Numerical Methods for Simulating Fluid Motion Driven By Immersed Interface
This dissertation introduces the new computational methods for two major topics. The first topic is computing the Stokes flow driven by an open immersed interface. The other topic is the simulation of the Stokes and Navier-Stokes fluid through an elastic tube driven by an internal source and sink.
For the first topic, we developed two second-order accurate method. One is for accurately evaluating boundary integral solutions at a point, and the other is for computing Stokes solution values on a rectangular mesh. We first describe a method for computing singular or nearly singular integrals, evaluated at a point on or near the curve. To improve accuracy of the numerical quadrature, we add corrections for the errors arising from discretization, which are found by asymptotic analysis. When used to solve the Stokes equations with sources on an open, immersed interface, the method generates second-order approximations, for both the pressure and the velocity, and preserves the jumps in the solutions and their derivatives across the boundary. We then combine the method with a mesh-based solver to yield a hybrid method for computing Stokes solutions at N2 grid points on a rectangular grid. Numerical results are presented which exhibit second-order accuracy. To demonstrate the applicability of the method, we use the method to simulate fluid dynamics induced by the beating motion of a cilium.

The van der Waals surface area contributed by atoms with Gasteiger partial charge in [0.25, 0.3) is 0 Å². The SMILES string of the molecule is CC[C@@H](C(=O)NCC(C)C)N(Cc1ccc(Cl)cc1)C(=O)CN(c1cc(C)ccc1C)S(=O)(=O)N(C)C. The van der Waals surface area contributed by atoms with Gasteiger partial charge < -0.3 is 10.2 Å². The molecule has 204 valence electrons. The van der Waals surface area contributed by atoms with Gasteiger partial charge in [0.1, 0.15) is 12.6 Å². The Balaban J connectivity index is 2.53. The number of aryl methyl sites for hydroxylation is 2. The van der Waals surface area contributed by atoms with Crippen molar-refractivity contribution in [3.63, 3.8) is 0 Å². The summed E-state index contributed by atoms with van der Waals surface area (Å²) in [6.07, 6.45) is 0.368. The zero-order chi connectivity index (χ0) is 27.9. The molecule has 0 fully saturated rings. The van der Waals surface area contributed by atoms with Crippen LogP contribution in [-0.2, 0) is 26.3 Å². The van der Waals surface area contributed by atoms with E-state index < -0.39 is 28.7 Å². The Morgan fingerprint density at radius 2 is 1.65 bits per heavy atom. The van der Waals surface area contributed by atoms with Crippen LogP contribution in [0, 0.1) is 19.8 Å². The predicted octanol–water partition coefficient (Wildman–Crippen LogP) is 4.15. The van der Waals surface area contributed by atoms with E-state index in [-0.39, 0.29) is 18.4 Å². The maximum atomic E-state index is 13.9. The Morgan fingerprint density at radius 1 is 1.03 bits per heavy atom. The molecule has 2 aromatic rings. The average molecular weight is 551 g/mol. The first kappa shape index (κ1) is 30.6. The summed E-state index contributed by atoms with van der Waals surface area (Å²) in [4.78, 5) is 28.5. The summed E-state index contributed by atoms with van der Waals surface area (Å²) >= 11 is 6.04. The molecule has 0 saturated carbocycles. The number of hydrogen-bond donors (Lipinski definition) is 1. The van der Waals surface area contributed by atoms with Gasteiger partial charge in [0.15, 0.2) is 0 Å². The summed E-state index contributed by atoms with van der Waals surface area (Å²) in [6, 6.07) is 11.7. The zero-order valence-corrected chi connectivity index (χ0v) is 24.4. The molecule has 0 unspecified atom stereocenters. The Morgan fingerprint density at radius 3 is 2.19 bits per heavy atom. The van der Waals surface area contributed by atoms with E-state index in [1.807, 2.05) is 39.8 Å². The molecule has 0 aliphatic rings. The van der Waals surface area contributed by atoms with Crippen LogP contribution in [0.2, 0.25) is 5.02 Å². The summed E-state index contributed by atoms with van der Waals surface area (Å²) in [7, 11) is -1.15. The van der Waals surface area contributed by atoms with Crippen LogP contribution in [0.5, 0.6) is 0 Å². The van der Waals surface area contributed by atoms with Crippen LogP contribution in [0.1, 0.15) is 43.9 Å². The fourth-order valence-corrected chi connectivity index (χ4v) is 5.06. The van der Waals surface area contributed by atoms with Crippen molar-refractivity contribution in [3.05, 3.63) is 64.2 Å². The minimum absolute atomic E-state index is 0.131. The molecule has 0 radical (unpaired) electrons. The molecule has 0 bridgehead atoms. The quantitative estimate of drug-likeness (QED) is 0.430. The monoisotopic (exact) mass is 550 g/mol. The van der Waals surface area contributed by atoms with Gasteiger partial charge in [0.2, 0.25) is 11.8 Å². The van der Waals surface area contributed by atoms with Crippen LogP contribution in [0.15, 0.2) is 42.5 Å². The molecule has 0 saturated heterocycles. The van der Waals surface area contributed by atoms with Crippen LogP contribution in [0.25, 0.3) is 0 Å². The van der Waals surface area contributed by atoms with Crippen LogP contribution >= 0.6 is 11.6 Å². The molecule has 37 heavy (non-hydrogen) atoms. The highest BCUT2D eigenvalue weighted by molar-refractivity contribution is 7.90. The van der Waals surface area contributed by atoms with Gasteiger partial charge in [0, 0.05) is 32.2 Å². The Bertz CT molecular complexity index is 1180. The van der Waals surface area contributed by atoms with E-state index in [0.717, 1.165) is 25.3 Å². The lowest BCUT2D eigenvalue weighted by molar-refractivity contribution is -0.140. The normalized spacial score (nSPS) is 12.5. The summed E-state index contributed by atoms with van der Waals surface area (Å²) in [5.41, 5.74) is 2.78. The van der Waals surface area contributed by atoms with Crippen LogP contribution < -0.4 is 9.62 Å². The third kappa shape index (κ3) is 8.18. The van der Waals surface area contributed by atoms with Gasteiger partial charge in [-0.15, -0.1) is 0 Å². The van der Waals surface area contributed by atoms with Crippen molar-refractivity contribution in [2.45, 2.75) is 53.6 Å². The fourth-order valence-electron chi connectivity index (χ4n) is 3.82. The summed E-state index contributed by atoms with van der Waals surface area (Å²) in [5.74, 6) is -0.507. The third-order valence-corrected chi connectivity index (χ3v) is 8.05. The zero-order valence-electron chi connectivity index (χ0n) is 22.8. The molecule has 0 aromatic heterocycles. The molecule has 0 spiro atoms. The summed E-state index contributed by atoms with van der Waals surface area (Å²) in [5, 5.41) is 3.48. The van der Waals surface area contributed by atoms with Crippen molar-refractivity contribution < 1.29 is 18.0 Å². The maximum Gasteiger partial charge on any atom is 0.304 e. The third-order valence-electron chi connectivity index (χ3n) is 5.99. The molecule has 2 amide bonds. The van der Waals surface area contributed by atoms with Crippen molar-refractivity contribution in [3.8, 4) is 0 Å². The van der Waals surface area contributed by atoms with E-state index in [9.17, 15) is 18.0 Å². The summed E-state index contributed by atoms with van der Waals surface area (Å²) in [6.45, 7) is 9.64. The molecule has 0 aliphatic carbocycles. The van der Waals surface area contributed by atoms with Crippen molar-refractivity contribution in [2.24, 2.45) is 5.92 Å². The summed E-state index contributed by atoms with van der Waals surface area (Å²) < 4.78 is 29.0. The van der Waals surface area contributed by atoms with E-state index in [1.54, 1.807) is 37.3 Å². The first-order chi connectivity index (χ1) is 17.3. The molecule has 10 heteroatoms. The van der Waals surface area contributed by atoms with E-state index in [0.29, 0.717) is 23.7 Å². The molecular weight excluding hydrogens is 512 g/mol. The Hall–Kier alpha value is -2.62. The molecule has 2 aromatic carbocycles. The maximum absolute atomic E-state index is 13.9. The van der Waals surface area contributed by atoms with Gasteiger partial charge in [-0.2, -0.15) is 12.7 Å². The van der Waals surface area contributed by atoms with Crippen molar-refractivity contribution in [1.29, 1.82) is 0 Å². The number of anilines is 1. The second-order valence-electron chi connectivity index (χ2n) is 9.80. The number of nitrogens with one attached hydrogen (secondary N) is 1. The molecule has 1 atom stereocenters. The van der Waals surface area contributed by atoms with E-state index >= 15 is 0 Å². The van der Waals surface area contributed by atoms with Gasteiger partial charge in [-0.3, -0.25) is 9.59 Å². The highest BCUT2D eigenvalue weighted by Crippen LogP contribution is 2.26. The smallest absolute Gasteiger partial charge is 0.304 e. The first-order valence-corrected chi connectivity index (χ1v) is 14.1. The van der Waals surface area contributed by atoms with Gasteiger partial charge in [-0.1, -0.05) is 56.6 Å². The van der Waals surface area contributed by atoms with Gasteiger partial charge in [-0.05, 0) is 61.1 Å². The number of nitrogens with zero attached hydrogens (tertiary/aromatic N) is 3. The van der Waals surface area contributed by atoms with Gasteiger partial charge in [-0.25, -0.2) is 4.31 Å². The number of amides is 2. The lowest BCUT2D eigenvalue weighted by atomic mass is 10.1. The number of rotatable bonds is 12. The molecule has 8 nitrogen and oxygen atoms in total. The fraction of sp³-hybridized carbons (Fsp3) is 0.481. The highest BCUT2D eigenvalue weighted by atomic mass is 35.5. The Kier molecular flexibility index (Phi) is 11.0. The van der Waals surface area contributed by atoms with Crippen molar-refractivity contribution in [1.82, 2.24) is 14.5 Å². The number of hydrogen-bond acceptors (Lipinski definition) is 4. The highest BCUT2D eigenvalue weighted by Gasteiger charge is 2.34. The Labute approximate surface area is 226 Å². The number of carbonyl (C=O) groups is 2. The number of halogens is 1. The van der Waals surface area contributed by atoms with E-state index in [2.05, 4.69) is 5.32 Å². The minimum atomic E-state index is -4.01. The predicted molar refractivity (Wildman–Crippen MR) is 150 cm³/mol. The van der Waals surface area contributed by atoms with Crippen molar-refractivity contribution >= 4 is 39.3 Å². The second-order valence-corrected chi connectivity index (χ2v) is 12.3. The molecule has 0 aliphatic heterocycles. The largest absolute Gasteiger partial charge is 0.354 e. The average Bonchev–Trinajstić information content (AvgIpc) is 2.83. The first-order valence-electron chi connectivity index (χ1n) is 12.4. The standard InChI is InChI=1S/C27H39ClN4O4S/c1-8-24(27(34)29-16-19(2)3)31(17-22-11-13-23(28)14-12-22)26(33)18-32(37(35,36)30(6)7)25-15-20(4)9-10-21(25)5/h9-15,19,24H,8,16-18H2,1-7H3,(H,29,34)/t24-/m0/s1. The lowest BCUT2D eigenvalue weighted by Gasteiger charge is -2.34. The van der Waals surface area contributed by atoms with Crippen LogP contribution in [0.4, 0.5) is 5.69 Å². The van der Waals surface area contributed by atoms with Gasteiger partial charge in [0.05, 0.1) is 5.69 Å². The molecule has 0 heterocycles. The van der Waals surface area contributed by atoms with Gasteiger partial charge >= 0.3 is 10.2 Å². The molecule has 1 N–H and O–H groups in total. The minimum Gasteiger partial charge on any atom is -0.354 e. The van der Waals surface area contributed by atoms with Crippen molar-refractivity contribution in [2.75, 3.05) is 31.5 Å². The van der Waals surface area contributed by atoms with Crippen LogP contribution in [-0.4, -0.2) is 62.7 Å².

For the second topic, we present numerical method for simulating both Stokes and Navier Stokes fluid flow through a compliant, closed tube, driven by an internal source and sink. The governing equations are implemented in axisymmetric cylindrical coordinates, which capture 3D flow dynamics with only 2D computations.
In the Stokes fluid flow simulations, we solve the model equations using a hybrid approach: we decompose the pressure and velocity fields into parts due to the surface force and due to the source and sink, with each part handled separately by means of an appropriate method. Because the singularly-supported surface force yields an unsmooth solution, that part of the solution is computed by using the immersed interface method with the jump conditions for the axisymmetric cylindrical coordinates. The velocity due to the source and sink is calculated along the tubular surface using boundary integrals. The source and sink are prescribed in the simulation. From the convergence test and oscillating frequency-amplitude study, we can demonstrate second-order accuracy and applicability of the method.
In the Navier-Stokes flow simulations, we adopt the velocity decomposition approach developed by Beale and Layton. The total velocity is decomposed into the Stokes part and the regular part. The Stokes part satisfies the Stokes equation and includes the boundary force. The regular part satisfies the modified Navier-Stokes equation that incorporate the source and sink terms, with the latter computed using the Hagen-Poiseuille equation. Convergence test, oscillating frequency-amplitude study and fluid viscosity-amplitude study are presented that demonstrate the accuracy of the method.
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